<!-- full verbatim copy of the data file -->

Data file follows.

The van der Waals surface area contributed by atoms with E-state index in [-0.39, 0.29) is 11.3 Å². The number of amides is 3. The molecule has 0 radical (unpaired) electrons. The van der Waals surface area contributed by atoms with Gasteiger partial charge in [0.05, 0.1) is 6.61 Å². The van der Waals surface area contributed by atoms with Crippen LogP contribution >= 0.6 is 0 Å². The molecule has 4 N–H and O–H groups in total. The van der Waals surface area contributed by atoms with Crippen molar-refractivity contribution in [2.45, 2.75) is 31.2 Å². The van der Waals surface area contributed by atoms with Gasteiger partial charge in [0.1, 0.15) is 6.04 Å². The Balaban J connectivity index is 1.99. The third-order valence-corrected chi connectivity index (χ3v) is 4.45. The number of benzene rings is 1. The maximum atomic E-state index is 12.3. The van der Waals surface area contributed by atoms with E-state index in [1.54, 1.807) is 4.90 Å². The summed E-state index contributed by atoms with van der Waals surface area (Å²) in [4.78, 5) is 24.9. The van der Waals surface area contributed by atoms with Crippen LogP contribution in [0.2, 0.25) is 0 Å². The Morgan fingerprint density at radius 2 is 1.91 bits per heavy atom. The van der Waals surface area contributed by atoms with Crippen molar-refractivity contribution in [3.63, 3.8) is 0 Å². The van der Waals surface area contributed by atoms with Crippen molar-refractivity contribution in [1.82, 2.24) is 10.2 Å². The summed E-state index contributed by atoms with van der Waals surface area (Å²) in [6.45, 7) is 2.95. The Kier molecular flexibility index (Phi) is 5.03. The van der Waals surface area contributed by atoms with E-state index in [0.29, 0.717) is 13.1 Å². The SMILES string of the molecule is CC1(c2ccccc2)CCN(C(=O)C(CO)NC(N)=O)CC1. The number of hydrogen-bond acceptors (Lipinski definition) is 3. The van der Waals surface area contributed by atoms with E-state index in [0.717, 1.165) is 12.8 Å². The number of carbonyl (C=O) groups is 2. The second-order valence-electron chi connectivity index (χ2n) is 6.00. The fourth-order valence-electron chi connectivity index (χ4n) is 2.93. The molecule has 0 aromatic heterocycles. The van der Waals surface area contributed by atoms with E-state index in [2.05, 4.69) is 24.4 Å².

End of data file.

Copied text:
The van der Waals surface area contributed by atoms with E-state index in [-0.39, 0.29) is 11.3 Å². The number of amides is 3. The molecule has 0 radical (unpaired) electrons. The van der Waals surface area contributed by atoms with Gasteiger partial charge in [0.05, 0.1) is 6.61 Å². The van der Waals surface area contributed by atoms with Crippen LogP contribution >= 0.6 is 0 Å². The molecule has 4 N–H and O–H groups in total. The van der Waals surface area contributed by atoms with Crippen molar-refractivity contribution in [2.45, 2.75) is 31.2 Å². The van der Waals surface area contributed by atoms with Gasteiger partial charge in [0.1, 0.15) is 6.04 Å². The Balaban J connectivity index is 1.99. The third-order valence-corrected chi connectivity index (χ3v) is 4.45. The number of benzene rings is 1. The maximum atomic E-state index is 12.3. The van der Waals surface area contributed by atoms with E-state index in [1.54, 1.807) is 4.90 Å². The summed E-state index contributed by atoms with van der Waals surface area (Å²) in [4.78, 5) is 24.9. The van der Waals surface area contributed by atoms with Crippen LogP contribution in [0.2, 0.25) is 0 Å². The Morgan fingerprint density at radius 2 is 1.91 bits per heavy atom. The van der Waals surface area contributed by atoms with Crippen molar-refractivity contribution in [3.63, 3.8) is 0 Å². The van der Waals surface area contributed by atoms with Crippen molar-refractivity contribution in [1.82, 2.24) is 10.2 Å². The summed E-state index contributed by atoms with van der Waals surface area (Å²) in [6.45, 7) is 2.95. The Kier molecular flexibility index (Phi) is 5.03. The van der Waals surface area contributed by atoms with E-state index in [0.29, 0.717) is 13.1 Å². The SMILES string of the molecule is CC1(c2ccccc2)CCN(C(=O)C(CO)NC(N)=O)CC1. The number of hydrogen-bond acceptors (Lipinski definition) is 3. The van der Waals surface area contributed by atoms with E-state index in [0.717, 1.165) is 12.8 Å². The number of carbonyl (C=O) groups is 2. The second-order valence-electron chi connectivity index (χ2n) is 6.00. The fourth-order valence-electron chi connectivity index (χ4n) is 2.93. The molecule has 0 aromatic heterocycles. The van der Waals surface area contributed by atoms with E-state index in [2.05, 4.69) is 24.4 Å².